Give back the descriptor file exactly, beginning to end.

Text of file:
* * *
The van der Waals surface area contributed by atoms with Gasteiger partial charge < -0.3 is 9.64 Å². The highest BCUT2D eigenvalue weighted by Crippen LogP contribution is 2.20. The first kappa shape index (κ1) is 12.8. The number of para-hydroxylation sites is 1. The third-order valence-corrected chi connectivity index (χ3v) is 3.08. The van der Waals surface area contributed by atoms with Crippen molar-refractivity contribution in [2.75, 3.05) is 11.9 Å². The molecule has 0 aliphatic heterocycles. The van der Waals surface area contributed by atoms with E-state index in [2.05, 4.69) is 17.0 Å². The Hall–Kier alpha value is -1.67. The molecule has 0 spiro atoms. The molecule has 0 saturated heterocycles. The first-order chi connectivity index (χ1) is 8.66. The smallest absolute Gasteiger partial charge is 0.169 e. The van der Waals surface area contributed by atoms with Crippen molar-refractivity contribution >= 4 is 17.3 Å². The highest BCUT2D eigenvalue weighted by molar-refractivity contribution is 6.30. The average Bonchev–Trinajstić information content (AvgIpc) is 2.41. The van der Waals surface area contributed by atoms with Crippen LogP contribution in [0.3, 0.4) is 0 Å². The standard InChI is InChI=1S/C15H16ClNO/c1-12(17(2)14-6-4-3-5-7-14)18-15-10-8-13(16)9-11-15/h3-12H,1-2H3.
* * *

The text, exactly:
The van der Waals surface area contributed by atoms with Gasteiger partial charge < -0.3 is 9.64 Å². The highest BCUT2D eigenvalue weighted by Crippen LogP contribution is 2.20. The first kappa shape index (κ1) is 12.8. The number of para-hydroxylation sites is 1. The third-order valence-corrected chi connectivity index (χ3v) is 3.08. The van der Waals surface area contributed by atoms with Crippen molar-refractivity contribution in [2.75, 3.05) is 11.9 Å². The molecule has 0 aliphatic heterocycles. The van der Waals surface area contributed by atoms with E-state index in [2.05, 4.69) is 17.0 Å². The Hall–Kier alpha value is -1.67. The molecule has 0 spiro atoms. The molecule has 0 saturated heterocycles. The first-order chi connectivity index (χ1) is 8.66. The smallest absolute Gasteiger partial charge is 0.169 e. The van der Waals surface area contributed by atoms with Crippen molar-refractivity contribution >= 4 is 17.3 Å². The highest BCUT2D eigenvalue weighted by molar-refractivity contribution is 6.30. The average Bonchev–Trinajstić information content (AvgIpc) is 2.41. The van der Waals surface area contributed by atoms with Crippen LogP contribution in [0.3, 0.4) is 0 Å². The standard InChI is InChI=1S/C15H16ClNO/c1-12(17(2)14-6-4-3-5-7-14)18-15-10-8-13(16)9-11-15/h3-12H,1-2H3.